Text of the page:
This is a first for me, but Robbo left a comment that was so much better than what I had to say about the original Alice Cooper band’s last album that I had to reprint it. Here you go, wallow in the glory of true record geek love:
Muscle of Love, my first ‘box set’, literally. What has Alice done this time?! Who the hell other than Alice would put out an album in a cardboard box?! And with “This Carton Contains One (1) Alice Cooper Muscle of Love” written on the front, it made one think something a bit nasty was inside, as in those goodies often found in plain brown wrappers.
Muscle of Love was the last album by the classic Alice Cooper band. All songs were written by two or more of the band members. Producer of several prior Cooper albums, Bob Ezrin, parted ways with the band during its recording reportedly because some of the band refused to change some of the arrangements. But it was Ezrin who took over as producer on 1971′s Love It To Death and cleaned up their sound, bringing Alice Cooper into the public eye…and ears. Except for Alice himself, the rest of the band was simply tired of being told how to play their own songs, tired of the theatrics’ and wanted to get back to more of a rock sound, as found on the pre-Ezrin album Easy Action, a good companion to Muscle of Love. After Muscle of Love, the band was no more, and if Alice had stayed with the band? Who knows? Maybe they would have just faded away like some bands do, or survived a while and split up later, or maybe eventually just played small retro clubs. But as fate would have it, Alice went solo and once again teamed up with Ezrin for 1975′s Welcome To My Nightmare, and the evil little psycho has been tormenting audiences ever since.
Muscle of Love starts off with “Big Apple Dreamin’ (Hippo).” At first it always makes me think of Deep Purple, and then Alice chimes in. But it’s Glen Buxton’s guitar that makes it – pure lead guitar, the kind that doesn’t overblow a song. Basically it’s about wannabes with precarious little chips on their shoulders going to make a stab at it in NYC – “New York is waiting for you and me, baby, waiting to swallow us down. New York, we’re coming to see what you’re made of. Are you as tough as you sound?” The sweet violin at the end is nice touch.
Next is “Never Been Sold Before,” a damned good foot-tappin’ rocker. Is it just about a whore or partly directed at Bob Ezrin? “I’ve never been sold before, and I’ll never be had again.” …Maybe.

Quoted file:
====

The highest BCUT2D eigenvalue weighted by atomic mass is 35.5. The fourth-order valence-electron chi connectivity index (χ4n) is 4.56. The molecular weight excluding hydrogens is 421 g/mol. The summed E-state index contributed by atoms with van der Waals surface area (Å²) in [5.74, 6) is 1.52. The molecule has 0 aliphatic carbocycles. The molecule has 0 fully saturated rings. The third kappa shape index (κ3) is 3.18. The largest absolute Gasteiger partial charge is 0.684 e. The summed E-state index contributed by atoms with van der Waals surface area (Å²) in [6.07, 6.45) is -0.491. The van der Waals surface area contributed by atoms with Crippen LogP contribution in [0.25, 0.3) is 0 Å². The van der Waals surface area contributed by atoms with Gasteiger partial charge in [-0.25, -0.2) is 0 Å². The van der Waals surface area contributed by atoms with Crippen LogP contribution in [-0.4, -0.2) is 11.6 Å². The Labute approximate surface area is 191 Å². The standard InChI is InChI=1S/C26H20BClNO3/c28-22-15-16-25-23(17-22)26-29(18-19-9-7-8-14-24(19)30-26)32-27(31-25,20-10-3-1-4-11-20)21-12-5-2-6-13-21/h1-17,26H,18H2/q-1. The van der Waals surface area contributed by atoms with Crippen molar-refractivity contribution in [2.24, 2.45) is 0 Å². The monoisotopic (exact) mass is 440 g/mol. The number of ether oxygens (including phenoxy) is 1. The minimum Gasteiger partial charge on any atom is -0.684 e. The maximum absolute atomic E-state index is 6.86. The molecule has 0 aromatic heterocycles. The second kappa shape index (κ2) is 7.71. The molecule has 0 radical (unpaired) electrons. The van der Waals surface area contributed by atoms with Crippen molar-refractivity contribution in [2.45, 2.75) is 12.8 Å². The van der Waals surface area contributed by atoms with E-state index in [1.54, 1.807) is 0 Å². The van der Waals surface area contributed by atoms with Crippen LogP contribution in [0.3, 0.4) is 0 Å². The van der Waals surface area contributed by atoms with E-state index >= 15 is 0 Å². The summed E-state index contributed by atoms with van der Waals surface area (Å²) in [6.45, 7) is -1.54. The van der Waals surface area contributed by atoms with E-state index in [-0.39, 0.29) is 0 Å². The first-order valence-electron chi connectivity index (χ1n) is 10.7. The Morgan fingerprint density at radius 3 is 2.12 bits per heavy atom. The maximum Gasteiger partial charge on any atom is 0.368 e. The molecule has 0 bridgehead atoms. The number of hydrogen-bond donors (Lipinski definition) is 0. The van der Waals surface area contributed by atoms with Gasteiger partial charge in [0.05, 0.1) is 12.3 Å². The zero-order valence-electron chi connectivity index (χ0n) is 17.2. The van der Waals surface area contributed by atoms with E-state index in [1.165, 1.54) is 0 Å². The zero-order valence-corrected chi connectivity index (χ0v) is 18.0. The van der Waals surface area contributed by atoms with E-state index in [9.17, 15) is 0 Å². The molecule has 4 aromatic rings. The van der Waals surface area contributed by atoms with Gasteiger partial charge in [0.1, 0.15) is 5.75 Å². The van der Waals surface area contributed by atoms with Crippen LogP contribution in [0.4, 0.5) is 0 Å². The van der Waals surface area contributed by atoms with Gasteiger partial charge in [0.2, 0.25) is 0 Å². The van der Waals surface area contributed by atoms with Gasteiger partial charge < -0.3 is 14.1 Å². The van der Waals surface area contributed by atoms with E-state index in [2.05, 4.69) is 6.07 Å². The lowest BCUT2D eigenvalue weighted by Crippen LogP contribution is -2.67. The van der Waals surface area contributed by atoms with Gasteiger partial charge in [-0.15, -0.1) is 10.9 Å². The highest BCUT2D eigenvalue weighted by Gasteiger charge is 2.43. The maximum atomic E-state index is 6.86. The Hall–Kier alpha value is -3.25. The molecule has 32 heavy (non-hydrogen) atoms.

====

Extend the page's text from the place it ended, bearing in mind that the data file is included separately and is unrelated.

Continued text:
The third cut, “Hard Hearted Alice,” is one of my favorites. With some eerie half-ballad vocals by Alice, it’s about the life of the band on tour: “Hard hearted Alice is what we want to be. Hard hearted Alice is what you want to see.” Again, some damned good guitar here.
“Crazy Little Child” tastes like New Orleans ragtime. It tells the story of a street kid named Jackson who meets the fate of many kids who travel down that ever-present slippery road: “Crazy little child, never got to see all the pretty things in life. We buried him today. Nothing we could say could ever make the pieces fit.” Unfortunately, some things never change.
Next is “Working Up A Sweat,” the closest thing on the album I can call a pop song. A good little rocker with some sweet Buxton lead guitar: “Bandages came off today. Really feeling sick. The hardest part’s explaining all those blisters on my…nose.” Love that!
Then there’s the title cut, ‘”Muscle of Love.” Pure top-notch rock, one of the band’s best. They don’t mince words here either. It’s all about coming…of age, and discovering…ah, yes! Sex! Ah, yes! Masturbation!! “I read dad’s books like I did before. Now things are crystal clear. Lock the door in the bathroom now. I just can’t get caught in here!” Holy muscle of love!
Next up is what should have been the theme song for the James Bond film The Man With The Golden Gun. It has Bond written all over it! Why the producers went with that sickening song performed by Lulu instead of Alice’s is a mystery to me. Temporary insanity maybe. C’mon! Christopher Lee with a third nipple?! Alice’s song would have been perfect for this film! “He’s the man with the golden gun in his pocket. The man with the golden gun in his case. The man with the golden gun in his pocket. The man with the golden gun in your face.” That’s right – in your face!
“Teenage Lament ’74” is part of what I call the Teen Trio. Alice hits the nail on the head on all three. Along with “Muscle of Love” and “I’m Eighteen,” it’s all about growing up, feeling like you’re the only person who’s ever had those feelings: “I ran into my room and fell down on my knees. I thought that fifteen was gonna be a breeze. ” Sigh. What are you gonna do?
The album’s last cut is “Woman Machine,” a hard thumpin’ rocker. I think there’s two ways you can look at this song. It could be about the future where all a guy needs is a mechanized robot lady to do his bidding. But some of the lyrics makes me think a little of Alice’s “Only Women Bleed,” about how women are used, taken for granted and treated as a thing by some: “She can’t talk back, with no playback. But she’ll listen to all your woe. Trade your old one for a new one. They just don’t make ‘em like they used to, no.”
Alice Cooper has made a lot of music since 1969, 26 studio albums to date. Being a fan, I love ‘em all…love ‘em to death…especially the classic band albums. Everybody knows about Billion Dollar Babies and School’s Out. Both are great albums, but for some reason Muscle of Love usually sits on the back burner, and I just don’t know why. It was the original band’s swan song, and they went out on very high note. There’s some really good stuff here! So grab yourself a Muscle of Love—it’s a gift from above.
Categories: From the Stacks